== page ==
Steve Joy, president of CUPE 1867, Nova Scotia Highway Workers' UnionThe Nova Scotia Liberal government’s decision to protect the consortium hired to build the new P3 highway near Antigonish from extra debt-servicing costs due to COVID-19 has CUPE 1867 (Highways) President Steve Joy shaking his head.

“Interest payments will already be millions of dollars more on private sector financing,” says Joy. A report by the Canadian Centre for Policy Alternatives last year estimates it could cost up to $66.6 million more to finance the P3 highway debt through private loans than it would through government bonds.

Nova Scotia NDP Leader Gary Burrill told All Nova Scotia this week that the government should not have assumed the risk posed by COVID-19, rather “a public-private contract is supposed to protect government from risk.”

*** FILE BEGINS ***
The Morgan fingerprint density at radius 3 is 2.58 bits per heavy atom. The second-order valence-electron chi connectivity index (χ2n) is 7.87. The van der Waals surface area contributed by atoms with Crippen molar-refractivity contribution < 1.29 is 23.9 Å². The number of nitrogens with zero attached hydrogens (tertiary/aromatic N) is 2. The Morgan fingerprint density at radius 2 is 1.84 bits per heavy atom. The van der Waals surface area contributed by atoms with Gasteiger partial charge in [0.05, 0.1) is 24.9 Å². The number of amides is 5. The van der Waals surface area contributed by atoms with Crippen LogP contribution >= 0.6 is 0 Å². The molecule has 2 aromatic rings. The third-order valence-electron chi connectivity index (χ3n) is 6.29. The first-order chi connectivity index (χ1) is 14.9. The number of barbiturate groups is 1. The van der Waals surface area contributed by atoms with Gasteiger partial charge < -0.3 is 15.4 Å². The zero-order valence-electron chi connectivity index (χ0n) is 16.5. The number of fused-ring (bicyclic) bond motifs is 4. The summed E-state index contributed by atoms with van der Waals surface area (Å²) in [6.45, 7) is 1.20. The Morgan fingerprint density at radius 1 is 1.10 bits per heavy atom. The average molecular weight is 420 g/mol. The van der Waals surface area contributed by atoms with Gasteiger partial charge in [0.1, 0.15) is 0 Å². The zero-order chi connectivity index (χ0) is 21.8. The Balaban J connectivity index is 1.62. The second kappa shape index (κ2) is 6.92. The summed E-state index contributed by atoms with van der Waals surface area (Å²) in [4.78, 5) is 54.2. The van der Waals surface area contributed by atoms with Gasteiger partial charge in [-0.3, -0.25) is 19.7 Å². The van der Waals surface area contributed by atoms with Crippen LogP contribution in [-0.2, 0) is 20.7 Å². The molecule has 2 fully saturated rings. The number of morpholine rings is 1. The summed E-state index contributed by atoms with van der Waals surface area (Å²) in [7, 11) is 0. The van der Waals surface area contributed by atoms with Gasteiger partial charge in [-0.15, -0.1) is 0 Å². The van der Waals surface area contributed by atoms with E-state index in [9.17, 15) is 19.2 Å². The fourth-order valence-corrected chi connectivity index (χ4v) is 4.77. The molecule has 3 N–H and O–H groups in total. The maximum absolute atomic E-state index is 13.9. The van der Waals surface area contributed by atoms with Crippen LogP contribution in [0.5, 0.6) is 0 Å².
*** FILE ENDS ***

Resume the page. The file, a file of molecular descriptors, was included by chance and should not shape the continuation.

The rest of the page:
Burrill goes on to say that the private partner has buttered both sides of its bread.

“If they are paid a premium as they are in a P3 arrangement to assume risk, then the public has a right to expect they will assume that risk, and the government has no right to assume that risk.”

Joy adds: “If government kept public infrastructure where it belonged — in the public sphere — we would not be facing the likelihood of escalating costs before the project has even begun.”